Bernardo M. Villegas
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Threat to Number One Engine

           The number one engine of the consumer-led growth the Philippines has enjoyed for the last five years is, without doubt, the remittances of the Overseas Filipino Workers sent to their relatives at home.  My own estimate is that in 2015 the total remittances could be as high as $28 billion if we take into account the informal channels, although there has been a constant increase of flows into financial institutions as international banks, domestic banks and money remittance service providers have increased their cooperation over the last few years.  This happy state of affairs is being disrupted by a recent decision of international banks to literally “throw the baby with the bath water.”   Under the pretext of combatting money laundering and other criminal activities, international banks in countries like the UK, Australia, the US, and Hong Kong, have closed the accounts of money transfer firms, effectively denying them access to banking services and the use of international fund transfer facilities.  OFWs now are forced to send money through international banks who charge higher service fees.  This would result in reduced remittance amounts and less frequency of sending money.  The net receipts of the families of OFWs will also be reduced because of the generally inferior foreign exchange rates used by international banks.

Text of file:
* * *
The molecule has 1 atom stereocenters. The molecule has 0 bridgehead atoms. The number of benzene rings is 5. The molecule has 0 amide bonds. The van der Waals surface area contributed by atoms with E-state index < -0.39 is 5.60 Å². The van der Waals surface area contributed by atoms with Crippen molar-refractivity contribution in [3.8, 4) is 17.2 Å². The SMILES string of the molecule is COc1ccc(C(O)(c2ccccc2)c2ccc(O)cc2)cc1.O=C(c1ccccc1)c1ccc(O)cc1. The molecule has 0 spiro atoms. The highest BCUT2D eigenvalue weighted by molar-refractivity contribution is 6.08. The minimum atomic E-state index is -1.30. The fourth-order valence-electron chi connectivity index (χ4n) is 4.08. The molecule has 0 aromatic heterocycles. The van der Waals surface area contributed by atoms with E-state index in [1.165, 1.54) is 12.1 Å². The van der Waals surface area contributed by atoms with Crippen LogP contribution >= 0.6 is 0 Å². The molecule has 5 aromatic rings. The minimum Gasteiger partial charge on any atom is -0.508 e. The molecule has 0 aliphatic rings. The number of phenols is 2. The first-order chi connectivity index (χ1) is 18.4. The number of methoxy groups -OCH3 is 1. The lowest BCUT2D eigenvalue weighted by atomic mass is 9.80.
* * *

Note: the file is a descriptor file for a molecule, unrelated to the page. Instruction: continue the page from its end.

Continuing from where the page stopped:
The Philippines shares this problem with other countries highly dependent on remittances of their overseas workers.  One of the first to suffer this crisis was Somalia in which about 40 percent of the population owe their survival to the so-called “economy of compassion”, the diasporas that send remittances to their relative at home.  In 2013, Barclays Bank decided to withdraw its banking services from over 250 money transfer operators in the United Kingdom.  Some members of the British Parliament have written to Barclays Bank to reconsider its decision, thus contributing to bring the issue to the public’s attention.  Dahbshii, Africa’s biggest money transfer company eventually won an injunction from the British High Court effectively stopping Barclays from closing its account which it had maintained for 15 years.  The interim injunction has the effect of preserving Dahbshii’s banking arrangements with Barclays until the conclusion of a full trial.